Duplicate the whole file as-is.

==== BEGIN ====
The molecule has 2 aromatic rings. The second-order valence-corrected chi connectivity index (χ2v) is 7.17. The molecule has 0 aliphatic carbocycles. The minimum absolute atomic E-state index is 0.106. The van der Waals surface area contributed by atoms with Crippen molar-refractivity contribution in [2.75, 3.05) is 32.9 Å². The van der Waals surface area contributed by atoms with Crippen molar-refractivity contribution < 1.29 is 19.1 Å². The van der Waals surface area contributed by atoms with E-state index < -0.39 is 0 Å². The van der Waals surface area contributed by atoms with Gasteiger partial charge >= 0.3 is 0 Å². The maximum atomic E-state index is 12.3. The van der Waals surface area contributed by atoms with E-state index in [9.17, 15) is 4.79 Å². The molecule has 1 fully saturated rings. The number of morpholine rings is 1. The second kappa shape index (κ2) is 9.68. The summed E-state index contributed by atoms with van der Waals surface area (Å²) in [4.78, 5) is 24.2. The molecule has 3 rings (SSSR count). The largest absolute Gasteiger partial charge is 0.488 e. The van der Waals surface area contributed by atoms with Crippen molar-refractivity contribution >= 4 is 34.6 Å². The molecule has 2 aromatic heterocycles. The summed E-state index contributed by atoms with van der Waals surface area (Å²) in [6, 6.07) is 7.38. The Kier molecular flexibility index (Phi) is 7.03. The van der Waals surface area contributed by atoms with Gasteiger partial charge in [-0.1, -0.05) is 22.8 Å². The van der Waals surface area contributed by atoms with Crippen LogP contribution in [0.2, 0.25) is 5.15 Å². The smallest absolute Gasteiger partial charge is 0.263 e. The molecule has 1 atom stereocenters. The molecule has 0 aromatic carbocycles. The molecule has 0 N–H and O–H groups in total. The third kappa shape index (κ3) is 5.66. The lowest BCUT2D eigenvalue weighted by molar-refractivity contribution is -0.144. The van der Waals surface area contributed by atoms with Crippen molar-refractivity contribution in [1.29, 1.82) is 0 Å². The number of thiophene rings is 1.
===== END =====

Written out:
The molecule has 2 aromatic rings. The second-order valence-corrected chi connectivity index (χ2v) is 7.17. The molecule has 0 aliphatic carbocycles. The minimum absolute atomic E-state index is 0.106. The van der Waals surface area contributed by atoms with Crippen molar-refractivity contribution in [2.75, 3.05) is 32.9 Å². The van der Waals surface area contributed by atoms with Crippen molar-refractivity contribution < 1.29 is 19.1 Å². The van der Waals surface area contributed by atoms with E-state index < -0.39 is 0 Å². The van der Waals surface area contributed by atoms with Gasteiger partial charge >= 0.3 is 0 Å². The maximum atomic E-state index is 12.3. The van der Waals surface area contributed by atoms with E-state index in [9.17, 15) is 4.79 Å². The molecule has 1 fully saturated rings. The number of morpholine rings is 1. The second kappa shape index (κ2) is 9.68. The summed E-state index contributed by atoms with van der Waals surface area (Å²) in [4.78, 5) is 24.2. The molecule has 3 rings (SSSR count). The largest absolute Gasteiger partial charge is 0.488 e. The van der Waals surface area contributed by atoms with Crippen molar-refractivity contribution >= 4 is 34.6 Å². The molecule has 2 aromatic heterocycles. The summed E-state index contributed by atoms with van der Waals surface area (Å²) in [6, 6.07) is 7.38. The Kier molecular flexibility index (Phi) is 7.03. The van der Waals surface area contributed by atoms with Gasteiger partial charge in [-0.1, -0.05) is 22.8 Å². The van der Waals surface area contributed by atoms with Crippen LogP contribution in [0.2, 0.25) is 5.15 Å². The smallest absolute Gasteiger partial charge is 0.263 e. The molecule has 1 atom stereocenters. The molecule has 0 aromatic carbocycles. The molecule has 0 N–H and O–H groups in total. The third kappa shape index (κ3) is 5.66. The lowest BCUT2D eigenvalue weighted by molar-refractivity contribution is -0.144. The van der Waals surface area contributed by atoms with Crippen molar-refractivity contribution in [1.29, 1.82) is 0 Å². The number of thiophene rings is 1.